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Microfluidics versus habitat: what’s a worm to do?

Recent improvements in our knowledge of the natural environment of C. elegans1 should make us cautious about the conclusions we draw from observations of worm behavior on agar plates. Do microfluidic devices offer a more naturalistic alternative?

We now know that C. elegans is most often found in rotting (bacteria-rich) fruits and stems. Field samples yielding C. elegans are sopping wet – squeeze them like a sponge and they release copious amounts of water (M. Felix, personal communication). Extrapolating from these basic findings, with a dash of poetic license, one imagines that C. elegans normally finds itself in a three-dimensional, fibrous matrix that is cool, fluid-filled, and comparatively dark. Oxygen levels are low because bacteria densities are high. The worm is swaddled by randomly distributed plant fibers that contact the body at discrete points on all quadrants of the body. These contact points provide the reaction forces for undulatory locomotion2.

If the above description is reasonably accurate, then food-free agar plates may be a very unnatural environment: glaringly bright and hyperoxic (unless special precautions are taken), two-dimensional instead of three-dimensional. In addition, contact with the agar is localized to the lateral midline and occurs as one continuous band rather than as discrete points. Thus, the sinuous waveform of worms on agar plates, with its single wavelength and amplitude, may be more modeler’s dream than the natural state of the worm’s motor system.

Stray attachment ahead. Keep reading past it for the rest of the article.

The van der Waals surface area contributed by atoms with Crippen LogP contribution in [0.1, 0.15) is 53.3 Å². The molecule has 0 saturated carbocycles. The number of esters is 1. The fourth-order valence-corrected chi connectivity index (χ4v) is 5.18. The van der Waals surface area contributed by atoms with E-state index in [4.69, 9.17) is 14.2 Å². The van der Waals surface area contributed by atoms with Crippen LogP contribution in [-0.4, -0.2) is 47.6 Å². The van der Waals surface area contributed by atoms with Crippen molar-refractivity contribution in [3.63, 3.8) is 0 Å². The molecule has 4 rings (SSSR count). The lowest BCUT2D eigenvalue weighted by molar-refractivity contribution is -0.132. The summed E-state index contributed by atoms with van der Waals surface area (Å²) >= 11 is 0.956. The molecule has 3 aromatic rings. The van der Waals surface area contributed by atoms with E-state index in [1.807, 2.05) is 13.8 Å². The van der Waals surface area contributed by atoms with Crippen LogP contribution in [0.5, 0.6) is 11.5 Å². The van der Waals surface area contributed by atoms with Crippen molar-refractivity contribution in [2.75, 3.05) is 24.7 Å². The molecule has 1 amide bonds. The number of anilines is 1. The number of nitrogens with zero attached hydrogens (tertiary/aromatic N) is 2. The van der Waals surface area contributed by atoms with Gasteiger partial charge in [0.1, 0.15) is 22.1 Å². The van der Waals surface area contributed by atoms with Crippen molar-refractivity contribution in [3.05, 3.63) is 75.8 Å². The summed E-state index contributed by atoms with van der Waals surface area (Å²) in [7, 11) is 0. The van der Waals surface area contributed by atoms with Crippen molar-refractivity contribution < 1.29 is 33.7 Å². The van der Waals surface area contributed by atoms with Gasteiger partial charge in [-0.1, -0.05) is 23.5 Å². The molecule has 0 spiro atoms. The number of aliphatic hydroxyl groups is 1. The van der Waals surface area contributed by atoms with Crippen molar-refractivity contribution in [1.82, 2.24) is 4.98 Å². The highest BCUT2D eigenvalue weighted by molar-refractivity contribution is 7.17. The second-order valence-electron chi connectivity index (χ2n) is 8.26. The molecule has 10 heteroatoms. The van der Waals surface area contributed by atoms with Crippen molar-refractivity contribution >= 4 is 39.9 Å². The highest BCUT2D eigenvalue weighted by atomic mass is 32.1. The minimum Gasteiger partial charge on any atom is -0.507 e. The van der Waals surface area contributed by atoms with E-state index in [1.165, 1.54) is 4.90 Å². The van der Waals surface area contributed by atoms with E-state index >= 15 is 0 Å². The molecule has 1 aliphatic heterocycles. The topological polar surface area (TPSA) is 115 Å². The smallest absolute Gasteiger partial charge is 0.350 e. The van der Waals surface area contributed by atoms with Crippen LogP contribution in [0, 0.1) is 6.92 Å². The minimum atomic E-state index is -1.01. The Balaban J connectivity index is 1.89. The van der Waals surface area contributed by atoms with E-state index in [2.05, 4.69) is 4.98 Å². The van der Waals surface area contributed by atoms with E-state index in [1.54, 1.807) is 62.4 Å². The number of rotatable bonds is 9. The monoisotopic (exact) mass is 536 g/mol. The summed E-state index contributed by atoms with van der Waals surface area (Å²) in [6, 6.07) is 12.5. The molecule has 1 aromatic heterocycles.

Certain microfluidic devices can do a bit better than agar plates. Here I’m thinking of pillar-filled chambers known as “artificial dirt”3. Admittedly, light, oxygen levels, and two-dimensionality remain problematic, as the devices are made of a transparent, gas permeable polymer and are planar. But the worm is fully immersed in the fluid, and the chip’s pillars, floor, and ceiling approximate the swaddling effect of fibrous plant material. Along the worm’s dorsal and ventral surfaces, contact points are discrete rather than continuous, providing a more realistic set of reaction forces for locomotion.

Here’s a simple experiment along these lines that is both fun and illuminating. Inject larval worms into an artificial dirt chip designed for adult worms. As shown in the accompanying movie above, a form of locomotion develops that is neither swimming nor crawling. Worms seem to leap from one pillar to the next, propelled by vigorous body bends. Remarkably, they travel at about ten times the speed of crawling worms, making the conclusion that worms evolved to move like this, irresistible.

1. https://www.ncbi.nlm.nih.gov/pubmed/28476862
2. http://jcs.biologists.org/content/s3-94/28/551.short
3. https://www.ncbi.nlm.nih.gov/pubmed/18337372


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Shawn Lockery, Ph.D., Co-founder

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